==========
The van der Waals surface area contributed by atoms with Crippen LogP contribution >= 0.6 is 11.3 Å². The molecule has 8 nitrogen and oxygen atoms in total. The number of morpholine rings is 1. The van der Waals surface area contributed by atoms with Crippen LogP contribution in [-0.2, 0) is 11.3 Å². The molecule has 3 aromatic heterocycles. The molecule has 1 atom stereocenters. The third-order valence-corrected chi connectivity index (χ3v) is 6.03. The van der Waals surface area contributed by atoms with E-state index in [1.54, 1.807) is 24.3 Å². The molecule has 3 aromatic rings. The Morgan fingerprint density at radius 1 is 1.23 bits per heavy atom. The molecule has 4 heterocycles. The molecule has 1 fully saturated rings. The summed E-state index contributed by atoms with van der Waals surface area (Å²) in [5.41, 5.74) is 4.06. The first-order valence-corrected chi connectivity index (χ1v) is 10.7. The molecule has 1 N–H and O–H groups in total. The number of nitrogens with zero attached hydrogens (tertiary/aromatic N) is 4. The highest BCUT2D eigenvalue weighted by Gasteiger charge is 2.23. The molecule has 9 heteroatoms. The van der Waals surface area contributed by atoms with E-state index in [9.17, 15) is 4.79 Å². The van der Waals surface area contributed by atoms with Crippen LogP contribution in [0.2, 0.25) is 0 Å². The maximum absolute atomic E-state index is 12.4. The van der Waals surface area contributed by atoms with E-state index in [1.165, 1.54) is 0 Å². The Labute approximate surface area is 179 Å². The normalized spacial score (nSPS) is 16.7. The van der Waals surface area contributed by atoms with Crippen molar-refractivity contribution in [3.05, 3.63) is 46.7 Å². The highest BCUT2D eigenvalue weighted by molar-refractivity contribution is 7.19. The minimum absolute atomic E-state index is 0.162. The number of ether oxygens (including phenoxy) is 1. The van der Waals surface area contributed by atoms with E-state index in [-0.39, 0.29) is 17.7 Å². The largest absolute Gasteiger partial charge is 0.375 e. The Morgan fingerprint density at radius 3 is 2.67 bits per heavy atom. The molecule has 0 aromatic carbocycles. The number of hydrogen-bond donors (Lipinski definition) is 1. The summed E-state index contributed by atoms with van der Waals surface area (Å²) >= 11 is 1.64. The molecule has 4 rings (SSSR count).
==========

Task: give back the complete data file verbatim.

The van der Waals surface area contributed by atoms with Crippen LogP contribution >= 0.6 is 11.3 Å². The molecule has 8 nitrogen and oxygen atoms in total. The number of morpholine rings is 1. The van der Waals surface area contributed by atoms with Crippen LogP contribution in [-0.2, 0) is 11.3 Å². The molecule has 3 aromatic heterocycles. The molecule has 1 atom stereocenters. The third-order valence-corrected chi connectivity index (χ3v) is 6.03. The van der Waals surface area contributed by atoms with E-state index in [1.54, 1.807) is 24.3 Å². The molecule has 3 aromatic rings. The Morgan fingerprint density at radius 1 is 1.23 bits per heavy atom. The molecule has 4 heterocycles. The molecule has 1 fully saturated rings. The summed E-state index contributed by atoms with van der Waals surface area (Å²) in [5.41, 5.74) is 4.06. The first-order valence-corrected chi connectivity index (χ1v) is 10.7. The molecule has 1 N–H and O–H groups in total. The number of nitrogens with zero attached hydrogens (tertiary/aromatic N) is 4. The highest BCUT2D eigenvalue weighted by Gasteiger charge is 2.23. The molecule has 9 heteroatoms. The van der Waals surface area contributed by atoms with E-state index in [9.17, 15) is 4.79 Å². The van der Waals surface area contributed by atoms with Crippen LogP contribution in [0.2, 0.25) is 0 Å². The maximum absolute atomic E-state index is 12.4. The van der Waals surface area contributed by atoms with E-state index in [1.165, 1.54) is 0 Å². The Labute approximate surface area is 179 Å². The normalized spacial score (nSPS) is 16.7. The van der Waals surface area contributed by atoms with Crippen molar-refractivity contribution in [3.05, 3.63) is 46.7 Å². The highest BCUT2D eigenvalue weighted by molar-refractivity contribution is 7.19. The minimum absolute atomic E-state index is 0.162. The number of ether oxygens (including phenoxy) is 1. The van der Waals surface area contributed by atoms with E-state index in [-0.39, 0.29) is 17.7 Å². The largest absolute Gasteiger partial charge is 0.375 e. The Morgan fingerprint density at radius 3 is 2.67 bits per heavy atom. The molecule has 0 aromatic carbocycles. The number of hydrogen-bond donors (Lipinski definition) is 1. The summed E-state index contributed by atoms with van der Waals surface area (Å²) >= 11 is 1.64. The molecule has 4 rings (SSSR count).